Weiland v. City of Concord et al

Filing 24

ORDER RE: DISCOVERY LETTER BRIEF 23 . Signed by Judge Jacqueline Scott Corley on August 7, 2014. (jsclc2, COURT STAFF) (Filed on 8/7/2014)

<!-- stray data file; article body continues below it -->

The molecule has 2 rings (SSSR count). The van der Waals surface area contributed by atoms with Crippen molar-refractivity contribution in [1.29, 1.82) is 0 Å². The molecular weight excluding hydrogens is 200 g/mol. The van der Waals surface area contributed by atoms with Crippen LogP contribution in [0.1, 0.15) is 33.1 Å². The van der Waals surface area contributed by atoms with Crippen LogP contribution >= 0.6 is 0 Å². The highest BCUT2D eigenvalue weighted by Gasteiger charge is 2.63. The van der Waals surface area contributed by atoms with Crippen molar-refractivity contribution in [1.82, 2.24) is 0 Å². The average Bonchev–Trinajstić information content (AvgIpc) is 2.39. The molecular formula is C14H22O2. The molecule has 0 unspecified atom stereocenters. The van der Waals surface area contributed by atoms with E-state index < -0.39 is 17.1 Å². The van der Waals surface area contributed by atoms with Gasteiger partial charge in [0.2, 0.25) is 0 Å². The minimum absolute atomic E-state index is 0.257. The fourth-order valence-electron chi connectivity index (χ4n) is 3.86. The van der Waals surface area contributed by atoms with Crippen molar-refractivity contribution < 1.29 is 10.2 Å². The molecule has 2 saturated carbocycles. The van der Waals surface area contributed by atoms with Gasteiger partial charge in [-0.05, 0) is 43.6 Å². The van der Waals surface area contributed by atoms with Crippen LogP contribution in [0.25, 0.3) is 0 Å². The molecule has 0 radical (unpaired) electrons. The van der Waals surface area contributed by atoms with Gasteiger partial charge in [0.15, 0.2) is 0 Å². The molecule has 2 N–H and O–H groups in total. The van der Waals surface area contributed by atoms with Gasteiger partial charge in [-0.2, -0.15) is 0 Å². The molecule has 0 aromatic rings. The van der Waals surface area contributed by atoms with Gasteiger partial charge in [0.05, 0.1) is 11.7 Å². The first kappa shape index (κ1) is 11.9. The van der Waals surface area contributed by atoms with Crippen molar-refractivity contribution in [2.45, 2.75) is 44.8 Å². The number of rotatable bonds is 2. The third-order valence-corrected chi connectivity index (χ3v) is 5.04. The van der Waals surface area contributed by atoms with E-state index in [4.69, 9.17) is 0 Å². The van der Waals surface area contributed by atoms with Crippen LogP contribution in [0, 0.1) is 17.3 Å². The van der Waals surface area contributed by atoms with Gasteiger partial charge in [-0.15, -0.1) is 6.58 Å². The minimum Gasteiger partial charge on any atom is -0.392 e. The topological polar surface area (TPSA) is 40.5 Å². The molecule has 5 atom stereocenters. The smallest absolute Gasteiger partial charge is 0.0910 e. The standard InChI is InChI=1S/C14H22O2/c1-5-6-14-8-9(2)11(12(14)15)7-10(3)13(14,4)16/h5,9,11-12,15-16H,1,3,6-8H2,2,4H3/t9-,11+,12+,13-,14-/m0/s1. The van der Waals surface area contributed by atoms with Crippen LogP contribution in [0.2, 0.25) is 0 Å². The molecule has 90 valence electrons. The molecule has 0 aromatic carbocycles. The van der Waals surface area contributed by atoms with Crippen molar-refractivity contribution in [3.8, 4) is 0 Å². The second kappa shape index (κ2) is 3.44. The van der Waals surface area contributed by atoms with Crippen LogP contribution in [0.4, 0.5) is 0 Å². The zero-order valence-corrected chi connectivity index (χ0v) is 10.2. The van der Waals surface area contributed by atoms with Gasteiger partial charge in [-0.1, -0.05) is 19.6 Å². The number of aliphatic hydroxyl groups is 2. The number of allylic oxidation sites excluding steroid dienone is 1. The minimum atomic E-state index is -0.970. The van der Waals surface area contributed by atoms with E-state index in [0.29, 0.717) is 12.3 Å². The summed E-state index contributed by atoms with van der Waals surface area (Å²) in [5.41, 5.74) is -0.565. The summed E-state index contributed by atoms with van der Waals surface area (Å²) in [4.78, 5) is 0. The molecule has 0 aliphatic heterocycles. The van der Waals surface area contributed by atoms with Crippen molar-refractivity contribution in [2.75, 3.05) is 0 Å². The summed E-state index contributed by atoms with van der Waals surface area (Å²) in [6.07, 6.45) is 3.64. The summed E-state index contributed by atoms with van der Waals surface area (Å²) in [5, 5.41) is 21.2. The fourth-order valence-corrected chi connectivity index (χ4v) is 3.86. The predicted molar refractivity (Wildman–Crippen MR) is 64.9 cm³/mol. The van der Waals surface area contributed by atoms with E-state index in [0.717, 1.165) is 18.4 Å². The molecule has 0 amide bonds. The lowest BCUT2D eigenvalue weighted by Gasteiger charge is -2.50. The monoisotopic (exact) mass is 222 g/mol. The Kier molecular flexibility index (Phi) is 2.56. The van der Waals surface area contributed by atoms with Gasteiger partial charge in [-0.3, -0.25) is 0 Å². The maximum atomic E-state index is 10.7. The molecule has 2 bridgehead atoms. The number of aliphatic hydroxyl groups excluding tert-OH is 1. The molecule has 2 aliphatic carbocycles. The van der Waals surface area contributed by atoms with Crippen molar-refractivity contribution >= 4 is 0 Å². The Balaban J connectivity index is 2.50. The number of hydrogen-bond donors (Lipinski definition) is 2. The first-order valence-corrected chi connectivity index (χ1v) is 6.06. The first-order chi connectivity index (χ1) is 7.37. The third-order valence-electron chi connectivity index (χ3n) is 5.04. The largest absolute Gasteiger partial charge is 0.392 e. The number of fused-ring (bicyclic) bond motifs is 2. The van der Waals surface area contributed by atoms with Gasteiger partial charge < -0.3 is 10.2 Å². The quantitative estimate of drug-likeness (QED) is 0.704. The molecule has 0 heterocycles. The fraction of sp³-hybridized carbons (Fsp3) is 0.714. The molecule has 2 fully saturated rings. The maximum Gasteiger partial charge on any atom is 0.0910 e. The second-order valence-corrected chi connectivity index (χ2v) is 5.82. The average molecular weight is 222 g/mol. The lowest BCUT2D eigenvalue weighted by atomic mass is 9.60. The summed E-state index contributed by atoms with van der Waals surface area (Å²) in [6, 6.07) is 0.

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1 2 3 4 UNITED STATES DISTRICT COURT 5 NORTHERN DISTRICT OF CALIFORNIA 6 7 8 9 10 WALTHER WEILAND, Case No. 13-cv-05570-JSC Plaintiff, v. CITY OF CONCORD, et al., Defendants. ORDER RE: DISCOVERY LETTER BRIEF Re: Dkt. No. 23 United States District Court Northern District of California 11 12 13 Plaintiff Walther Weiland alleges that Defendants violated his civil rights during an 14 incident wherein he was arrested by an off-duty police officer for Defendant City of Concord 15 following a traffic accident. Now pending before the Court is Defendants’ request to compel 16 production of Plaintiff’s unredacted medical records for the five years preceding the incident 17 through the present. After carefully considering the arguments and briefing submitted, the Court 18 concludes that oral argument is unnecessary, see Civ. L.R. 7-1(b), and GRANTS the motion in 19 part. Balancing Plaintiff’s privacy rights against the relevance of this evidence to Plaintiff’s 20 damages claims, the Court orders Plaintiff to produce unredacted medical (not mental health) 21 records from 2008 to the present. 22 23 BACKGROUND On February 17, 2013, Plaintiff Walther Weiland was involved in a traffic accident with 24 Defendant Kevin Mansourian, an off-duty police officer for the City of Concord. The parties 25 dispute who caused the accident, but it is undisputed that after the accident the parties pulled over 26 to the side of the road. Plaintiff contends that Defendant Mansourian, who was not wearing a 27 uniform, thereafter approached Plaintiff screaming profanities, identifying himself as a police 28 officer, and stating that Plaintiff was under arrest. (Dkt. No. 1 ¶ 18.) When Plaintiff asked to see 1 Defendant Mansourian’s badge, Plaintiff alleges that Mansourian violently assaulted Plaintiff 2 slamming him to the ground face-first and placing Plaintiff in a control hold with his hands behind 3 his back and Defendant Mansourian on top of him with his knee in Plaintiff’s back. (Id. ¶ 18-19.) 4 Plaintiff asserts that he requested that Defendant Mansourian take his weight off him because he 5 has a stent in his heart. (Id. ¶ 20.) Defendant contends that Plaintiff resisted arrest so he took 6 Plaintiff to the ground and restrained him for about five minutes until the California Highway 7 Patrol arrived. (Dkt. No. 14 ¶ 5.) 8 9 Plaintiff alleges that he suffered severe physical injuries as a result of this incident, including but not limited to a radial head fracture of his right arm, bruised ribs, cuts, and lacerations. (Dkt. No. 1 ¶ 32.) He brings claims against Defendant Mansourian, the City of 11 United States District Court Northern District of California 10 Concord, and City of Concord Chief of Police Guy Swanger for violation of his civil rights under 12 state and federal law, as well as various state law claims. Plaintiff seeks compensatory and 13 punitive damages. 14 Although formal discovery has not yet begun, as part of Plaintiff’s initial disclosures he 15 produced redacted versions of his Kaiser medical records from February 17, 2013 to the present. 16 Defendants seek unredacted versions of his medical records from 2008 through the present. 17 DISCUSSION 18 Rule 26 of the Federal Rules of Civil Procedure authorizes discovery “regarding any 19 matter, not privileged, that is relevant to the claim or defense of any party.” Fed. R. Civ. P. 20 26(b)(1). A party who resists discovery has the burden of demonstrating that it should not be 21 allowed. Oakes v. Halvorseen Marine Ltd., 179 F.R.D. 281, 283 (C.D. Cal. 1998) (citation 22 omitted). As reflected by the language of Rule 26, a party may fulfill this burden by making a 23 proper assertion of privilege. See Oakes, 179 F.R.D. at 284 (citing Fed. R. Civ. P. 26(b)(5); Walt 24 Disney Co. v. DeFabiis, 168 F.R.D. 281, 283 (C.D. Cal. 1996)). 25 Defendants seek Plaintiff’s complete Kaiser medical records and bills from February 17, 26 2008 through the present. Plaintiff agrees that some of his medical records are relevant here, but 27 objects to producing his complete medical records on privacy and relevance grounds. Plaintiff 28 agrees that medical records relating to his right arm, right shoulder, hearing aid, and the existence 2 1 of his heart stent are relevant. Thus, on July 28, 2014, Plaintiff produced redacted medical records 2 from February 17, 2008 to the present that relate to Plaintiff’s right arm, right shoulder, hearing 3 air, ribs and cuts, lacerations and/or bruises. Defendants object to Plaintiff’s redactions and seek 4 all of Plaintiff’s medical and mental health records from February 2008 to the present. 5 A party enjoys privacy rights in his medical records generally. See Bertram v. Sizelove, 6 2012 WL 273083, at *2 (E.D. Cal. Jan. 30, 2012). A party may nonetheless waive these privacy 7 rights by putting the contents at issue in a case. Smith v. Solano Cnty., 2012 WL 3727332, at *1 8 (E.D. Cal. Aug. 24, 2012); Bertram, 2012 WL 273083, at *3. Any waiver, however, is “limited to 9 the private information that is relevant to the lawsuit.” Enwere v. Terman Associates, L.P., 2008 10 WL 5146617, at *2 (N.D. Cal. Dec. 4, 2008) (citation omitted). United States District Court Northern District of California 11 Plaintiff seeks compensation for physical and emotional damages that he allegedly suffered 12 because of Defendants’ actions. By bringing this lawsuit, Plaintiff has placed at issue the extent of 13 his injuries and therefore waived his privacy rights as to his medical records. Defendants are 14 entitled to reasonable discovery that will shed light on the nature of Plaintiff’s alleged injuries and 15 on the sources that proximately gave rise to those injuries. And, as Defendants argue, some of 16 those records may also be relevant to what happened that day and why. The problem with 17 Plaintiff’s position is that it leaves it entirely up to Plaintiff to decide what records are or are not 18 relevant. Defendants’ expert may have a different view from Plaintiff or Plaintiff’s expert as to 19 what is relevant. Defendants will be deprived of the opportunity to develop such evidence if 20 Plaintiff’s view of what is relevant automatically prevails. 21 The protective order properly balances Plaintiff’s privacy interests with Defendants’ right 22 to potentially relevant discovery. While there may be some medical records that are clearly not 23 relevant (such as OB Gyn records in some cases), Plaintiff has not identified any such records 24 here. Accordingly, subject to the protective order, Plaintiff must produce unredacted versions of 25 his medical records as requested. 26 Defendants, however, have not demonstrated that they are entitled to discovery of 27 Plaintiff’s mental health records given that he only seeks garden variety emotional distress 28 damages. See Valiavacharska v. Celaya, No. 10-4847, 2011 WL 4479341, at *3-4 (N.D. Cal. 3 1 Sept. 26, 2011) (granting a motion to quash where plaintiff only sought garden variety emotional 2 distress). CONCLUSION 3 4 5 For the reasons explained above, Defendants’ motion to compel is granted in part. Plaintiff shall produce unredacted medical records from 2008 through the present. 6 To the extent that future discovery disputes arise, the parties are reminded that under the 7 Court’s Standing Order discovery letter briefs are to be no more than 8 pages and the letter brief 8 and all attachments thereto shall be e-filed under the Civil Events category of “Motions and 9 Related Filings > Motions – General > Discovery Letter Brief.” This Order disposes of Docket No. 23. 11 United States District Court Northern District of California 10 IT IS SO ORDERED. 12 13 14 Dated: August 7, 2014 ______________________________________ JACQUELINE SCOTT CORLEY United States Magistrate Judge 15 16 17 18 19 20 21 22 23 24 25 26 27 28 4